I’m back with another review. I’ve just finished reading Earthlings… This was such an emotional ride for me. If you’re familiar with Sayaka Murata, you’ve probably read Convenience Store Woman. Earthlings is her newest novel which is supposed to be… even more odd than Convenience Store Woman. Don’t let the cute cover fool you – the book is by no means a pleasant story!
Society was a system for falling in love. People who couldn’t fall in love had to fake it. What came first: the system or love?Sayaka Murata, Earthlings
I’ll quickly start with a trigger warning: the book includes a big amount of physical, verbal and mental abuse, rape scenes, sexual assualt, incest, murder and cannibalism.
11-year old Natsuki sees herself as an alient sent from planet Popinpobopia to planet Earth. She’s an outsider, both in her family as well as in the wider society, and she has troubles understanding the rules of childhood. Later, as a 34-year old woman, Natsuki is haunted by her childhood memories and experiences, and she is still looking for an answer: why can’t she fit in?
First and foremost, I didn’t know what I was expecting when I started reading the book. The cover kind of mislead me, and synopsis sounded intriguing but not uncanny in any way, and I liked the general premise of the book. I had however no idea what I was getting into so my thoughts and opinions here might be a bit of a surprise for those who are familiar with Murata’s style of writing.
We are dealing with a very heavy topic and I hope you know what you’re getting into. The book might seem like a typical rebellion story – a young girl is struggling to adhere to adults’ and society’s rules, and who is later being persued because of her nonconformity. The story of Natsuki is however outrageous and heartbreaking not only because of what happened to her during her adolescence, but also of how bad she and people around her were dealing with such experiences. And even though a big part of the book is presented from a perpective of a child, it only misleads us more. The narration is very ambiguos so we start to question the morals of all characters in the story, and at the end, the question of “Who is the actual Earthling here: them or us?” can cause a lot of overthinking.
It’s always difficult to describe one’s feelings and opinions when it comes to a story like that. Heaviness of the book doesn’t only lie in its general theme and ambiguity of narration, but also in the brutality and in the defiance of taboos. The overwhelmingly big amount of brutality in Natsuki’s direction and the constant rejection of any taboo topics, whether it’s incest or cannibalism, can mess up with our minds.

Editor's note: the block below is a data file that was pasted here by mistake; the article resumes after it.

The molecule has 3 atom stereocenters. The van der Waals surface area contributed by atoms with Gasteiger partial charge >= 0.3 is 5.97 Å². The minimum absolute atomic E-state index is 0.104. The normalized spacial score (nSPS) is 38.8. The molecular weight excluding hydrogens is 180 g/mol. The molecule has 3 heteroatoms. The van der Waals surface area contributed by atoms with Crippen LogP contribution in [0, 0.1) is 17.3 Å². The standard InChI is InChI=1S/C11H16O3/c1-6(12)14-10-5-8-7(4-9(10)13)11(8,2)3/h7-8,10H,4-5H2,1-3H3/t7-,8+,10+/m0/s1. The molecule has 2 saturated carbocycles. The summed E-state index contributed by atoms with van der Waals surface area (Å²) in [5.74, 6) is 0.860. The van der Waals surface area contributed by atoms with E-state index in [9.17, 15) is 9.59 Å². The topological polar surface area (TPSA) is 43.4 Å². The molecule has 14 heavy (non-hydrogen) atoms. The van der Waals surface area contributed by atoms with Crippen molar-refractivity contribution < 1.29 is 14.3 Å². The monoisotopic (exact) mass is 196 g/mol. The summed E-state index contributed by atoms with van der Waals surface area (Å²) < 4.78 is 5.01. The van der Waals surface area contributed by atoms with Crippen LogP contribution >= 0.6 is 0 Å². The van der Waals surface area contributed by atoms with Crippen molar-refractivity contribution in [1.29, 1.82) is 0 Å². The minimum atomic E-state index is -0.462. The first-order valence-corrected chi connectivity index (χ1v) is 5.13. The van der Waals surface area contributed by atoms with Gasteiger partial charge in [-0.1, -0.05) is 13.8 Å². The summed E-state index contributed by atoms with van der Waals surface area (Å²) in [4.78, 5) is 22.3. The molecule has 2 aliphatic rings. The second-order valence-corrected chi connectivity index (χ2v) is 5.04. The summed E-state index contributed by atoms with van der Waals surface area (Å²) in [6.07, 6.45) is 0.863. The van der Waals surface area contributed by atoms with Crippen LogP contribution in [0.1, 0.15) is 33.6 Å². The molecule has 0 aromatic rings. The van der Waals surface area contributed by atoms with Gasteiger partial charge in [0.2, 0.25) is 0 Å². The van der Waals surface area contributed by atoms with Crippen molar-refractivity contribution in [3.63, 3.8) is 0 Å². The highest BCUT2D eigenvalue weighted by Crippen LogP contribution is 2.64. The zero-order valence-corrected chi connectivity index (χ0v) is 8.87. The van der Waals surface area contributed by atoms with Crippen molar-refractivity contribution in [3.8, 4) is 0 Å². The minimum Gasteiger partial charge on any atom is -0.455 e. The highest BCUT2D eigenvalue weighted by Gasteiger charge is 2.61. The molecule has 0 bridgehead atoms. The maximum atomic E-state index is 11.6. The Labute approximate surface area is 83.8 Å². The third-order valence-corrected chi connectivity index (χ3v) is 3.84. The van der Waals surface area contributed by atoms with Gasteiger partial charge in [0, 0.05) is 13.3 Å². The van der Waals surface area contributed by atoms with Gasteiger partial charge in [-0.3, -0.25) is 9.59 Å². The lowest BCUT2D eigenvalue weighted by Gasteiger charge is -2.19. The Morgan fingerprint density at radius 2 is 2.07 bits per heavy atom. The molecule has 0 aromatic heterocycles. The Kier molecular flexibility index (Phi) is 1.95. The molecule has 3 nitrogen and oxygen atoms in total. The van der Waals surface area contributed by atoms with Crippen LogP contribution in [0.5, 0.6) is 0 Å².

I think I liked the first part of the book more than the second one (if you can use the word “like” in terms of this book). In the first part, Natsuki is being ostracized by everyone she knows due to her “abnormality” and we can see how her hatred for people and worldview on the Factory (people who “produce” babies) and society is being developed. In the second part, Natsuki is already an adult woman who has to deal with the past trauma. She and her husband find it very dfficult to fit in, they are not understood by their families and friends, and they decide to live by their own rules that, unfortunately (or fortunately, it’s difficult to say…), are not the best coping mechanism for survival.
How long do we have to just survive? When will we be able to live rather than just focussing on surviving? When we grow up. Then we’ll be able to live.Sayaka Murata, Earthlings
I didn’t expect this book to be this odd and dark. It was a big shock to me and I might not be entirely okay with the portrayal of most of the violent scenes in the book, especially in the second part and at the end. Call me a softie, but it might have been a little bit too much for me. If you’re not ready fot such a twisted and bizarre journey, then please approach if with caution. If you do want to get into it, then you’ll probably find this critique on today’s society pretty disturbing, yet intriguing!
Thank you NetGalley and Grove Atlantic for providing me with a free copy of this book in exchange for an honest review. All opinions here are my own.